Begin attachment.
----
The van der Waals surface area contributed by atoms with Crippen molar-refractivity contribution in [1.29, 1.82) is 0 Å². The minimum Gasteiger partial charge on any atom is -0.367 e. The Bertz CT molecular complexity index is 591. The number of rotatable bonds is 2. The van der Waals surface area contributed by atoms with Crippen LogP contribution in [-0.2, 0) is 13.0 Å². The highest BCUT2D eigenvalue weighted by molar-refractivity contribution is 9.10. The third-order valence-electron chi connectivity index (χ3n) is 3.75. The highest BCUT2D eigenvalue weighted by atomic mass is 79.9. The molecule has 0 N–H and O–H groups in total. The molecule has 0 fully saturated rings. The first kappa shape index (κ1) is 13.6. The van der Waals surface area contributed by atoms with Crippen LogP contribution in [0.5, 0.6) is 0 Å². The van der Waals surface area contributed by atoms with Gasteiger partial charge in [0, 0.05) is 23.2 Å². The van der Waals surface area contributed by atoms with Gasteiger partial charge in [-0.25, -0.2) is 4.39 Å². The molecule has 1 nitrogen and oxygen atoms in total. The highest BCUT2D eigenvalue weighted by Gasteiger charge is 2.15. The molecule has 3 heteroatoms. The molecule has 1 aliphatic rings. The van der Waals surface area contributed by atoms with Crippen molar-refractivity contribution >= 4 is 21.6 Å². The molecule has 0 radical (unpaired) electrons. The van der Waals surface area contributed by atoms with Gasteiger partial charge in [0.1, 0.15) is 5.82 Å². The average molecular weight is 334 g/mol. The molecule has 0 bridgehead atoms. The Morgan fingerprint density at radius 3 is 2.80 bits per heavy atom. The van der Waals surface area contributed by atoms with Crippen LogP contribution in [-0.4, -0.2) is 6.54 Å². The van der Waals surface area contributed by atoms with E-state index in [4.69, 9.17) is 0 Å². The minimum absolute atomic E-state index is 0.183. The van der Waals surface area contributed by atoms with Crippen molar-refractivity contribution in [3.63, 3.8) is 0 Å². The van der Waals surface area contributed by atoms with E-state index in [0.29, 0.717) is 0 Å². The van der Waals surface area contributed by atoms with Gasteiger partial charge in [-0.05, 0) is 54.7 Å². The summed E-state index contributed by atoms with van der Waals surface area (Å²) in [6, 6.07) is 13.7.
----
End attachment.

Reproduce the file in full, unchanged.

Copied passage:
The van der Waals surface area contributed by atoms with Crippen molar-refractivity contribution in [1.29, 1.82) is 0 Å². The minimum Gasteiger partial charge on any atom is -0.367 e. The Bertz CT molecular complexity index is 591. The number of rotatable bonds is 2. The van der Waals surface area contributed by atoms with Crippen LogP contribution in [-0.2, 0) is 13.0 Å². The highest BCUT2D eigenvalue weighted by molar-refractivity contribution is 9.10. The third-order valence-electron chi connectivity index (χ3n) is 3.75. The highest BCUT2D eigenvalue weighted by atomic mass is 79.9. The molecule has 0 N–H and O–H groups in total. The molecule has 0 fully saturated rings. The first kappa shape index (κ1) is 13.6. The van der Waals surface area contributed by atoms with Crippen LogP contribution in [0.5, 0.6) is 0 Å². The van der Waals surface area contributed by atoms with Gasteiger partial charge in [0, 0.05) is 23.2 Å². The van der Waals surface area contributed by atoms with Gasteiger partial charge in [-0.25, -0.2) is 4.39 Å². The molecule has 1 nitrogen and oxygen atoms in total. The highest BCUT2D eigenvalue weighted by Gasteiger charge is 2.15. The molecule has 3 heteroatoms. The molecule has 1 aliphatic rings. The van der Waals surface area contributed by atoms with Crippen molar-refractivity contribution >= 4 is 21.6 Å². The molecule has 0 radical (unpaired) electrons. The van der Waals surface area contributed by atoms with Gasteiger partial charge in [0.1, 0.15) is 5.82 Å². The average molecular weight is 334 g/mol. The molecule has 0 bridgehead atoms. The Morgan fingerprint density at radius 3 is 2.80 bits per heavy atom. The van der Waals surface area contributed by atoms with Crippen LogP contribution in [-0.4, -0.2) is 6.54 Å². The van der Waals surface area contributed by atoms with E-state index in [4.69, 9.17) is 0 Å². The minimum absolute atomic E-state index is 0.183. The van der Waals surface area contributed by atoms with Crippen molar-refractivity contribution in [3.63, 3.8) is 0 Å². The van der Waals surface area contributed by atoms with E-state index in [0.29, 0.717) is 0 Å². The van der Waals surface area contributed by atoms with Gasteiger partial charge in [-0.05, 0) is 54.7 Å². The summed E-state index contributed by atoms with van der Waals surface area (Å²) in [6, 6.07) is 13.7.